The four-part Network Convergence Spotlight held on theCube at VMworld 2011 featured analysis from industry experts, and a look into how the big trends in networking are affecting the rest of the datacenter.
Part 1 (full video below) was mostly an observation of some of the biggest drives pushing this trend forward today. Network convergence is about bringing down costs by consolidating things, but on a broader level, it helps disrupting the rest of the infrastructure in the process. Stu Miniman, a senior analyst at Wikibon and panel moderator, noted: “It’s about simplifying environments, which really is one of the foundational technologies to help enable cloud technologies.”
10GbE Ethernet is one of those drivers, and the panel predicted that two or three players will eventually emerge to claim the dominant stake of this market. Server vendors also play a big role in this industry-wide push.
An interesting update in the converged network is the announcement of Cisco’s Virtual Extensible LAN, touted as the next gen tunneling protocol. It’s designed to increase the salability of virtualization in networking beyond what regular VLAN offers, and also lets users provision virtual networks. This evolution follows the processor and storage segments (see Part 2 here).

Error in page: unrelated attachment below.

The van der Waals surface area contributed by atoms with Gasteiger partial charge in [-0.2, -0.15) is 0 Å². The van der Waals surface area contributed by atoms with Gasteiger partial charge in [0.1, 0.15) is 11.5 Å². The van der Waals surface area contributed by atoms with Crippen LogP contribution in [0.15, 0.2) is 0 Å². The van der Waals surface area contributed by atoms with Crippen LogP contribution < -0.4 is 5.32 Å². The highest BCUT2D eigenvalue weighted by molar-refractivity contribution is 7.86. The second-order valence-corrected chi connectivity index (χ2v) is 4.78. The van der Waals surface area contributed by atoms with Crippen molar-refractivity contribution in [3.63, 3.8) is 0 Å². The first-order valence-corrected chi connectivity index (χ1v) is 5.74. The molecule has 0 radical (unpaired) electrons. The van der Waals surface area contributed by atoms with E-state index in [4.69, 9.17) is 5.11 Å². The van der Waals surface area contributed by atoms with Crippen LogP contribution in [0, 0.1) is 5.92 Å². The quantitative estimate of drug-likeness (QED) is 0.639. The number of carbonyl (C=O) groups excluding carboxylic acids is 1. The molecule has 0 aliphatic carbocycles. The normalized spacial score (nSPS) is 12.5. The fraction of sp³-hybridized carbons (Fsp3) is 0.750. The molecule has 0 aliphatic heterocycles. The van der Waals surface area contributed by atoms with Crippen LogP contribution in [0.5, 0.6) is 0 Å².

Abner Germanow of Juniper Networks said in Part 3 that the reason behind this shift is demand from the customer end. Necessity derived from exploding amounts of data and a growing number of end points means customers are moving away from the server to a client traffic model, and are starting to put an emphasis on agility, rather than just cost efficiency.
During Part 4, the emphasis was that costs efficiency is still a very big factor. Enterprises are turning to converged networking because it reduces infrastructure overheads as well as the amount of manpower they need to invest. They are also increasing VM density and generating larger and larger amounts of big data, which requires 10GbE Ethernet.